2016年4月8日 星期五

Viva (古巴女孩)

In these days of globalization, sometimes one can be struck by the most unbelievable combination. When the film Viva (2015) opened last night, I saw Mediterranean style low buildings amidst an occasional palm tree or two; I heard songs with lively Latin rhythms sung in Spanish; the facial features of the characters appearing on the screen definitely betray their Latin origin; when they speak, they talk in Spanish, not in English and most certainly not in Gaelic. Yet it's Ireland's entry for this year's Oscar! It's a film written by Mark O'Halloran and directed by Paddy Breathnach, starring Héctor Medina as the 18 year-old hairdresser Jesus, Jorge Perugorría as Angel, Jesus' father, Luis Alberto García as Mama, the singer-proprietor of a drag club in Havana, Cuba, Renata Maikel Machin Blanco as Pamela, a hot teenage whore and Paula Andrea Ali Rivera as Nita, wrinkle faced grandma of Jesus and the script writer  Mark O'Hallaran as Ray, a gay who was Jesus' first client for sexual services. 

It's a very powerful movie about growing up and finding one's identity amidst some rather unusual conditions. Jesus lives alone in his father's old house. Angel is an ex boxer, just released from a Cuban jail, where he had been locked up for 15 years for a murder, since when Jesus was 3. Jesus earns just barely enough to keep body and soul together as a hair dresser for some old ladies but mainly for a Havana drag club owned  and run by Mama, where Mama sang his heart out every night with some 6 or 7 other other drags. Jesus has no recollection of his father. The only things which connect him to his father and his deceased mother was a pile of old vinyl records and an old fashioned record player left behind by Angel when he was sent to jail, records from which Jesus learned to sing.

When the film opens, we see Mama singing and Jesus hanging around, watching. We see how the other drags engage in small talk, with their petty tauntings and bickerings. Then we see Jesus being accosted by the teenage whore  Pamela who felt horny in the middle of the day and asked him for some spontaneous sex, a futile attempt as Jesus simply acted as if he never heard anything and a little later Pamela asked to borrow his place to entertain her boxer client turned lover. Jesus reluctantly agreed to one hour but she wanted three. When he returned,Pamela and her boyfriend were still there. The boxer asked who the man in the yellowing black and white photograph on the wall was and was told that it was his father. He asked him about how his father was but Jesus was unable to reply because he knew next to nothing about him. Probably due to carelessness, Pamela left behind a lipstick and for no apparent reason, Jesus picked it up, put some on his lips, looked at himself in the mirror and suddenly decided to audition as one of the performers in Mama's club. To his surprise, he was accepted but was told to practise because Mama told him he was not running a charity. Jesus practised hard.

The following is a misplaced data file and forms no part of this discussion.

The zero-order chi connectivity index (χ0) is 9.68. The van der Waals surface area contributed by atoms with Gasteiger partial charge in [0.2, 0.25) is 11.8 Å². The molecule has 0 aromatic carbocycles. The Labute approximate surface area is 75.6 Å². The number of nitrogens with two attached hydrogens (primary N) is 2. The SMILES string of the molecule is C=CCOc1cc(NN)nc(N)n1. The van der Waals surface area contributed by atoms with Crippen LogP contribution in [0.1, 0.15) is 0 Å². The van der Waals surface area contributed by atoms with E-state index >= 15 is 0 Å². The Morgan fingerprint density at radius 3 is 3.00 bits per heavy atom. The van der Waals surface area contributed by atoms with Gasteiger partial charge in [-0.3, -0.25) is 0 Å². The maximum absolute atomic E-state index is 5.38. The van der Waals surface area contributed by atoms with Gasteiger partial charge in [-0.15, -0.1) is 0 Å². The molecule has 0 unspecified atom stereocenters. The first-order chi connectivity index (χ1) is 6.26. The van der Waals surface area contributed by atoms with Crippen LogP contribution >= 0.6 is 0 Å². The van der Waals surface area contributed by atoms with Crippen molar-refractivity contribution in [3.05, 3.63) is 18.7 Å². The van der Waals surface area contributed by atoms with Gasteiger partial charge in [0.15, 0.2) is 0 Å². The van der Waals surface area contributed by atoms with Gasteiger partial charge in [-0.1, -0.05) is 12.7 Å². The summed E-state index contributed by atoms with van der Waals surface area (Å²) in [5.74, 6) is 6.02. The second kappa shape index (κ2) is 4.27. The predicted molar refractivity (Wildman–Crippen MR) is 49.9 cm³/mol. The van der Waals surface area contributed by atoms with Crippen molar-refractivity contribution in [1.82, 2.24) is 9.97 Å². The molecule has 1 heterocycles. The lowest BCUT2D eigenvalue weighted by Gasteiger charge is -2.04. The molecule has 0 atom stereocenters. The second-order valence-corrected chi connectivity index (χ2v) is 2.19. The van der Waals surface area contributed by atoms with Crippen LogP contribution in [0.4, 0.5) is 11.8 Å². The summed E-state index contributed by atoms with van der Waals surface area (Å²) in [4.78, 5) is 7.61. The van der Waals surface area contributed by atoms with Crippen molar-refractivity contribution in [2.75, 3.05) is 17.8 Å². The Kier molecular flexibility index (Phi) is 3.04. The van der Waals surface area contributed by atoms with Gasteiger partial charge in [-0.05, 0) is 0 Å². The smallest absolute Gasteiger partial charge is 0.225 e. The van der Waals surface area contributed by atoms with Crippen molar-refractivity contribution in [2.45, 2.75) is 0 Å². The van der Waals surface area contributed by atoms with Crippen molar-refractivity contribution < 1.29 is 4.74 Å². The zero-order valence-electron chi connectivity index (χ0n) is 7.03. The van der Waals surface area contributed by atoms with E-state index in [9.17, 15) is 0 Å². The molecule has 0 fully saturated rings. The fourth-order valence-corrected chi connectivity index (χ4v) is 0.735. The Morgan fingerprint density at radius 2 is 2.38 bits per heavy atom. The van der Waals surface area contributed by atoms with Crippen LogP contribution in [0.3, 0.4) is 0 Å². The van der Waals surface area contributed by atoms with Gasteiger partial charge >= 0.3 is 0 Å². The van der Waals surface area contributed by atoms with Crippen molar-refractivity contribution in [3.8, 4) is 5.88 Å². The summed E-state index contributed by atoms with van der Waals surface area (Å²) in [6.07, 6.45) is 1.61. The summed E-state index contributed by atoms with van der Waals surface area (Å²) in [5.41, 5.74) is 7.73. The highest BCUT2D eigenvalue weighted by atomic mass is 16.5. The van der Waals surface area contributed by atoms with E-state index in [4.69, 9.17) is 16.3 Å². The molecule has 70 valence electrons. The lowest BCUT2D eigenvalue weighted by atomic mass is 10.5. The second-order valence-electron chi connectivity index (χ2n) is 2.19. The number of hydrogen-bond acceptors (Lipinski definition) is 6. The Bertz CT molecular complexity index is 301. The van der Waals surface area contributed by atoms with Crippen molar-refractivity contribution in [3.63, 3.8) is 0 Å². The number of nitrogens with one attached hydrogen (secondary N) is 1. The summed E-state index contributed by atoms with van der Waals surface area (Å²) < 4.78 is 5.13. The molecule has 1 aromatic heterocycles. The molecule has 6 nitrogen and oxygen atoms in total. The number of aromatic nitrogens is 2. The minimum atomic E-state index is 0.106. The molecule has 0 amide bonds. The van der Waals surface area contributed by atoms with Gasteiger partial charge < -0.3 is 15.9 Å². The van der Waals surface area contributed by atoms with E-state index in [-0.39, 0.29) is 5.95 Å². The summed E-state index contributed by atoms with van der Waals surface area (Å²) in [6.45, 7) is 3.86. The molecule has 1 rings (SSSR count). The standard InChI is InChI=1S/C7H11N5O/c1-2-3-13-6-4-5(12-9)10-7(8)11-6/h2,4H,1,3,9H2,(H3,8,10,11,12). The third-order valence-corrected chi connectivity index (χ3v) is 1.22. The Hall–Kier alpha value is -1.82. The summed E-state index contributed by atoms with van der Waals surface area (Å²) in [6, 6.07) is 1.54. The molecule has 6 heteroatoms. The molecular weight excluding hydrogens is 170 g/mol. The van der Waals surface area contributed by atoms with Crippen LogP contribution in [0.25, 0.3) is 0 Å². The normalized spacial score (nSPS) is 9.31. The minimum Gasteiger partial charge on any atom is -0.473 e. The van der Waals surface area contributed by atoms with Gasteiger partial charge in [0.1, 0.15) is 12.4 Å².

During his first appearance, he approached one of the men sitting there, displaying his feminine charm as part of his act. He was punched on the lips. He did not know that the man happened to be his father until some days later, when he returned home after a hairdressing appointment and found Angel sitting on his bed. His father, a drunkard on cheap rum, had come to stay as if it were his right. He complained of the quality of Jesus' cooking. Gradually, however they began to speak to each other. His father took him on to the roof, where he said it was the most beautiful slum quarter in the whole of Havana and how he was in prison because he killed someone and asked him whether his mother ever talked about him and was told that she did not and then he asked Jesus to cut his hair after which he took Jesus to his former boxing club where he was not recognized initially because he had put on so much weight but once he revealed who he was, he was warmly welcomed. But he didn't get any paid employment there. Angel told Jesus, he felt ashamed of Jesus displaying himself as a woman entertainer before the gawking eyes of other men and made Jesus promise to stop doing so. Jesus reluctantly promised but continued frequenting the club performing in the sly  because there, he got the attention that he craved, until Angel found out by accident and expressed his dislike of his son continuing in that role. To Mama's surprise, Jesus decided to quit. After a short while, Mama went unannounced to his house to check him out in the hope of winning him back and suggested that Jesus might come and live with him and continue his very popular appearances. Mama had a confrontation with Angel. We could see that Angel was not at all pleased at that intrusion. Caught between two conflicting desires and loyalties, Jesus told Mama, after a moment's hesitation, that he preferred to stay with his father rather than moving out. We can see how Angel restrained himself and didn't give Mama a bloody nose or a fractured rib or two. Just before he left, Mama asked Jesus how he expected to support himself and his drunken father. Jesus said he did not know. However, just before he left, Mama repeated that his offer stays open should Jesus decide to change his mind on the matter. Then we see Jesus turning to male prostitution for survival and how he met his first customer Ray, from whose wallet he stole some cash while Ray was in the loo after the latter's refusal to pay Jesus more than the previously agreed price of 40 pesos.